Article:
- CDC and FDA warn of E. Coli outbreak linked to Raw Farm brand cheddar cheese, sickening ten people nationwide
- Ten cases were reported in California, Utah and Colorado between mid-October 2023 and the end of January, with four people hospitalized.
- Consumers are advised to discard or return cheese, wash affected items and seek medical attention in case of severe symptoms, with strict hygiene practices.
The Centers for Disease Control and Prevention (CDC) and the Food and Drug Administration (FDA) warn of an E. Coli outbreak that has already sickened ten people nationwide who ate Raw brand cheddar cheese Contaminated farm.
The ten cases of people infected with E. coli occurred in California, where four people became ill, Utah, which had two cases, and Colorado, where three became ill, however, the product was sold throughout the country.
The appearance of diseases occurred between mid-October and the end of January.
The individuals were so sick after eating the contaminated cheese that four people ended up in the hospital.
A person developed hemolytic uremic syndrome, a serious condition that can lead to kidney failure. Children under five are most at risk of this developing.
The CDC and FDA have warned of an E. Coli outbreak linked to Raw Farm brand cheddar cheese, sickening ten people nationwide.
Consumers are advised to discard or return cheese, wash affected items and seek medical attention in case of severe symptoms, with strict hygiene practices.
The actual number of people affected is likely much higher than reported and many are simply coping with the discomfort in their own home rather than going to the doctor or seeking medical help or have undergone E. coli testing.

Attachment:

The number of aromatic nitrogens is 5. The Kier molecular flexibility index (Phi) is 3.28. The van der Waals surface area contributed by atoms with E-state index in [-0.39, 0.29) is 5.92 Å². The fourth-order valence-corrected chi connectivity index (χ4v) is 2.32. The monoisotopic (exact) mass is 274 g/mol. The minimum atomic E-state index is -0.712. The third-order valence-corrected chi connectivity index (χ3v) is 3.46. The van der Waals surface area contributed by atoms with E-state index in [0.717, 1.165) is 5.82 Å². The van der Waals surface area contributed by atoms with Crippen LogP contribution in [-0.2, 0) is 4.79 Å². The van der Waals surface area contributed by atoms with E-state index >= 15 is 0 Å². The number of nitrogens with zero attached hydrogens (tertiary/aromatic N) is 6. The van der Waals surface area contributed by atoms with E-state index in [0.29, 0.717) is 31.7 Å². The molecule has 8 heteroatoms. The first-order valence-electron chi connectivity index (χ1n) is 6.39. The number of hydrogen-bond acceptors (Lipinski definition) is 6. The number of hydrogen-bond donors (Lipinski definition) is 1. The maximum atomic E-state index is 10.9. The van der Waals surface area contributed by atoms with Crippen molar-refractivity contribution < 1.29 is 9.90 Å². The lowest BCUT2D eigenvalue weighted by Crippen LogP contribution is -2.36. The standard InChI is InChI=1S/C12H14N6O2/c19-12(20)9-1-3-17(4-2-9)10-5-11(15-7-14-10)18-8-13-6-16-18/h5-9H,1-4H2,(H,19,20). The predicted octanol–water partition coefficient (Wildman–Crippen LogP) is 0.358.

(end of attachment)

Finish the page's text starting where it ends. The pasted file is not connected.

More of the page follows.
The CDC says the outbreak may also have spread beyond the states where cases have occurred so far. No fatalities have been reported.
Some recent cases may not have come to light yet, as it typically takes three to four weeks for such confirmations to be made.
The outbreak affected both original cheddar and jalapeño cheese made by Raw Farm and includes both blocks and packets of grated cheese.
Customers who bought the cheese are recommended to tDiscard the products or return them to the store where you purchased them.
Items and surfaces that may have come into contact with contaminated cheese should be washed with hot soapy water or in a dishwasher.
The actual number of people affected is likely much higher than reported and many are simply coping with the discomfort in their own home rather than going to the doctor or seeking medical help or have undergone E. coli testing. In the photo, E.coli bacteria (file)
The Centers for Disease Control and Prevention (CDC) along with the Food and Drug Administration (FDA) warn of an E. Coli outbreak that has so far sickened 10 people
Victims of this deadly bacteria can become seriously ill, and cases caused by eating contaminated food include severe stomach pains, bloody diarrhea, and even kidney failure.
Typical symptoms include stomach cramps, diarrhea and occasionally fever. About half will have bloody diarrhea.
They usually appear three to four days after infection, but it can take up to two weeks before they emerge.
While an amount of the E. coli virus can be found in the intestines of most people, it poses a particular risk to older people, diabetics, and dehydrated people.
Other people whose threat from the bacteria is increased are people who use a urinary catheter, people with an intravenous device, those who have gallbladder or kidney stones, and people with prostate problems.
A cheesemaker cuts curds in a vat during production (file photo)
A herd of dairy cattle is seen in lush green fields.
Doctors warn those suffering from these symptoms not to take antibiotics, as they may increase the victim’s risk of complications, and say the symptoms can usually be treated at home.
But if you or your child has bloody diarrhea, it is recommended that you contact your doctor.
Anti-diarrhea medications should also be avoided, as this may mean the toxin stays in the body longer.
If you or your family have any of the symptoms, you should avoid sharing towels or changing tables, and you should not leave dirty items in the kitchen.
Instead, you should make sure you are completely hygienic: wash your hands thoroughly with soap and warm water, wash dirty items separately from everything else, clean surfaces with hot water and detergent, and use thick household bleach when possible.